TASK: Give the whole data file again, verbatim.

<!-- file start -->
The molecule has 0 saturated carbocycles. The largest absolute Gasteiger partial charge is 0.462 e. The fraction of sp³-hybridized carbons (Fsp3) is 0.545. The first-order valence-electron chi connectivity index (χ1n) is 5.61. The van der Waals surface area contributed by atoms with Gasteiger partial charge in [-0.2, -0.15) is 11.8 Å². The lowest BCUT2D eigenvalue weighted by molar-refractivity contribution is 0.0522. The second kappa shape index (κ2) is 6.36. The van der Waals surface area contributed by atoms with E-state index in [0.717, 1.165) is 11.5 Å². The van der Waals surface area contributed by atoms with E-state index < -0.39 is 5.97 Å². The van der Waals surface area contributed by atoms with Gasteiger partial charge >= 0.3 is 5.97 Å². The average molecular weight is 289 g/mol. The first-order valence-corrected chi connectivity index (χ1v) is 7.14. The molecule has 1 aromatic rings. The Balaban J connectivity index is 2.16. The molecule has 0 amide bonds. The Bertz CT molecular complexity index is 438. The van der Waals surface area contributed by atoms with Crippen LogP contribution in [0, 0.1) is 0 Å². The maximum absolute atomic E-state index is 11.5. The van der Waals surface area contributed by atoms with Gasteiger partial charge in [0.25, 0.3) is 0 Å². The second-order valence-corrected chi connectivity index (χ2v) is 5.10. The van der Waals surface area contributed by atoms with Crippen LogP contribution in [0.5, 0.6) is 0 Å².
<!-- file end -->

The molecule has 0 saturated carbocycles. The largest absolute Gasteiger partial charge is 0.462 e. The fraction of sp³-hybridized carbons (Fsp3) is 0.545. The first-order valence-electron chi connectivity index (χ1n) is 5.61. The van der Waals surface area contributed by atoms with Gasteiger partial charge in [-0.2, -0.15) is 11.8 Å². The lowest BCUT2D eigenvalue weighted by molar-refractivity contribution is 0.0522. The second kappa shape index (κ2) is 6.36. The van der Waals surface area contributed by atoms with E-state index in [0.717, 1.165) is 11.5 Å². The van der Waals surface area contributed by atoms with E-state index < -0.39 is 5.97 Å². The van der Waals surface area contributed by atoms with Gasteiger partial charge >= 0.3 is 5.97 Å². The average molecular weight is 289 g/mol. The first-order valence-corrected chi connectivity index (χ1v) is 7.14. The molecule has 1 aromatic rings. The Balaban J connectivity index is 2.16. The molecule has 0 amide bonds. The Bertz CT molecular complexity index is 438. The van der Waals surface area contributed by atoms with Crippen LogP contribution in [0, 0.1) is 0 Å². The maximum absolute atomic E-state index is 11.5. The van der Waals surface area contributed by atoms with Gasteiger partial charge in [0.25, 0.3) is 0 Å². The second-order valence-corrected chi connectivity index (χ2v) is 5.10. The van der Waals surface area contributed by atoms with Crippen LogP contribution in [0.5, 0.6) is 0 Å².